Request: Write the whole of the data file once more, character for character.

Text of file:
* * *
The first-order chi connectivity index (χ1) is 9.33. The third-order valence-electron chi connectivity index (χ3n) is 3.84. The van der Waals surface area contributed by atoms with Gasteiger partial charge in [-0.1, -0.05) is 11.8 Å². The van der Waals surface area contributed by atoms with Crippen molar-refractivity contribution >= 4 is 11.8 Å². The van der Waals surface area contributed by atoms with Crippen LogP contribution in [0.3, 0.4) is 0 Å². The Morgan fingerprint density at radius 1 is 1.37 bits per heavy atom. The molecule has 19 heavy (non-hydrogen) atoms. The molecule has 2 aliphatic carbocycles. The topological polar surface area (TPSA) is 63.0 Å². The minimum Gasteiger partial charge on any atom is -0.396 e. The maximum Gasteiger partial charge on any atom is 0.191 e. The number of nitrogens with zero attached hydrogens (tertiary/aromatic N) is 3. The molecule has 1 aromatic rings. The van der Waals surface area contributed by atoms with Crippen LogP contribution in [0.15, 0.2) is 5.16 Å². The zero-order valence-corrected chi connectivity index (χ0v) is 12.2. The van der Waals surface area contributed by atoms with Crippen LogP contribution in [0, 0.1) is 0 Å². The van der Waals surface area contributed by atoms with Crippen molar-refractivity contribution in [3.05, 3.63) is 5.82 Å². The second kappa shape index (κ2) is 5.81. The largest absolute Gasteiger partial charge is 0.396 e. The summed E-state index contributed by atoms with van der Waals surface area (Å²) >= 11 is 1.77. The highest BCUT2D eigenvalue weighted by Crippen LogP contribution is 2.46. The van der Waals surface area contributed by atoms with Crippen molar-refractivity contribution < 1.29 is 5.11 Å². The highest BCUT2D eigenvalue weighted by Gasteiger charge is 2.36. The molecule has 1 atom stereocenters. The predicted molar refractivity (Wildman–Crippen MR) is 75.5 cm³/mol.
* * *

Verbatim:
The first-order chi connectivity index (χ1) is 9.33. The third-order valence-electron chi connectivity index (χ3n) is 3.84. The van der Waals surface area contributed by atoms with Gasteiger partial charge in [-0.1, -0.05) is 11.8 Å². The van der Waals surface area contributed by atoms with Crippen molar-refractivity contribution >= 4 is 11.8 Å². The van der Waals surface area contributed by atoms with Crippen LogP contribution in [0.3, 0.4) is 0 Å². The Morgan fingerprint density at radius 1 is 1.37 bits per heavy atom. The molecule has 19 heavy (non-hydrogen) atoms. The molecule has 2 aliphatic carbocycles. The topological polar surface area (TPSA) is 63.0 Å². The minimum Gasteiger partial charge on any atom is -0.396 e. The maximum Gasteiger partial charge on any atom is 0.191 e. The number of nitrogens with zero attached hydrogens (tertiary/aromatic N) is 3. The molecule has 1 aromatic rings. The van der Waals surface area contributed by atoms with Crippen LogP contribution in [0.15, 0.2) is 5.16 Å². The zero-order valence-corrected chi connectivity index (χ0v) is 12.2. The van der Waals surface area contributed by atoms with Crippen LogP contribution in [0, 0.1) is 0 Å². The van der Waals surface area contributed by atoms with Crippen molar-refractivity contribution in [3.05, 3.63) is 5.82 Å². The second kappa shape index (κ2) is 5.81. The largest absolute Gasteiger partial charge is 0.396 e. The summed E-state index contributed by atoms with van der Waals surface area (Å²) >= 11 is 1.77. The highest BCUT2D eigenvalue weighted by Crippen LogP contribution is 2.46. The van der Waals surface area contributed by atoms with Crippen molar-refractivity contribution < 1.29 is 5.11 Å². The highest BCUT2D eigenvalue weighted by Gasteiger charge is 2.36. The molecule has 1 atom stereocenters. The predicted molar refractivity (Wildman–Crippen MR) is 75.5 cm³/mol.